“In the exercise of their authority to protect the well-being of students pursuant to and in compliance with 20 U.S.C. 4071(f), local school boards in their discretion may prohibit school facilities from being used by any student club or other student group that encourages or promotes sexual activity by unmarried minor students.

    “[State attorney general’s office required tp defend the law]”

    The bill references part of the federal Equal Access Act which says in pertinent part: “Nothing in this subchapter shall be construed to limit the authority of the school, its agents or employees, to . . . protect the well-being of students. . . .”

    According to the linked articles, the reference to gay-straight alliances comes from *opponents* of the bill, not the supporters. Most of these opponents, while saying that the bill is aimed at the alliances, also say that the alliances do *not* encourage premarital sex by minors. The alliances, it’s said, simply provide a safe spece for gay students and discourage them from committing suicide. This being so, it would seem to follow that the bill wouldn’t affect the alliances, because if they are into promoting safety for gay students, they will not encourage them to engage in unsafe behavior like premarital sex.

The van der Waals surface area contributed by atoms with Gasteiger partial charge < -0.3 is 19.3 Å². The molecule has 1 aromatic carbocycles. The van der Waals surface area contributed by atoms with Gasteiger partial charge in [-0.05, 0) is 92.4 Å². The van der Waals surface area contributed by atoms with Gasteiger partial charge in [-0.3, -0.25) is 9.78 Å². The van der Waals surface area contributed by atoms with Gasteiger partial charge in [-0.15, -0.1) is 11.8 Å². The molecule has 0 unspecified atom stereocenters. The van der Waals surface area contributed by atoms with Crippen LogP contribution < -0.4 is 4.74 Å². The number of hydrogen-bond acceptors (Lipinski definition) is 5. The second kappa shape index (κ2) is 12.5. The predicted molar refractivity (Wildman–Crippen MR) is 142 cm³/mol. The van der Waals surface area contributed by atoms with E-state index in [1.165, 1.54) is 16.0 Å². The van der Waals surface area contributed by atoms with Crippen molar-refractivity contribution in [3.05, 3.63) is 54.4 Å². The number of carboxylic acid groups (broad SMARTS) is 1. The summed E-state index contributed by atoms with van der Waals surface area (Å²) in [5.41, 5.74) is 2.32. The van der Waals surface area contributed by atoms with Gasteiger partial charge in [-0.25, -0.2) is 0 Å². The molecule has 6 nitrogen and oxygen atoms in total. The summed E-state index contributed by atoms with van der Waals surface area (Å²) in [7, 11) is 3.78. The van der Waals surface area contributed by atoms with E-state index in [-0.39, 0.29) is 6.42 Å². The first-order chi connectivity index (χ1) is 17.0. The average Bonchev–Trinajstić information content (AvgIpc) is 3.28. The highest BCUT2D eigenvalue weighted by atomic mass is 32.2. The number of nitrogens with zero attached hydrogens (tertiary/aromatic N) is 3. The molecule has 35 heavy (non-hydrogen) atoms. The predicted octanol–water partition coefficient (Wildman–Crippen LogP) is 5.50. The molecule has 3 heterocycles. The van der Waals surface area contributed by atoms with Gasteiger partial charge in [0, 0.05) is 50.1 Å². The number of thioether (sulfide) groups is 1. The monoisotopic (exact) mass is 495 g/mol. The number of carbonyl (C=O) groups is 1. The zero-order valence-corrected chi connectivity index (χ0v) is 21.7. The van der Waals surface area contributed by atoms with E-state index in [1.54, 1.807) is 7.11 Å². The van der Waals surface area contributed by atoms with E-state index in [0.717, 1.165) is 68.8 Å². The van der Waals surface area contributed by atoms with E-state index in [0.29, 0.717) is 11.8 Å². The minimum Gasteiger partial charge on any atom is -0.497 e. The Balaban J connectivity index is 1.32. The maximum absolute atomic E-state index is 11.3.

20. A quick check at my son’s (Virginia) high school shows some of the following clubs:

    Asian Achievers
    Environmental Action Club
    Fellowship of Christian Athletes
    Gay / Straight Alliance
    Habitat for Humanity
    Latino Club & Friends
    Students Against Landmines
    Young African-American Achievers

    Etc., etc.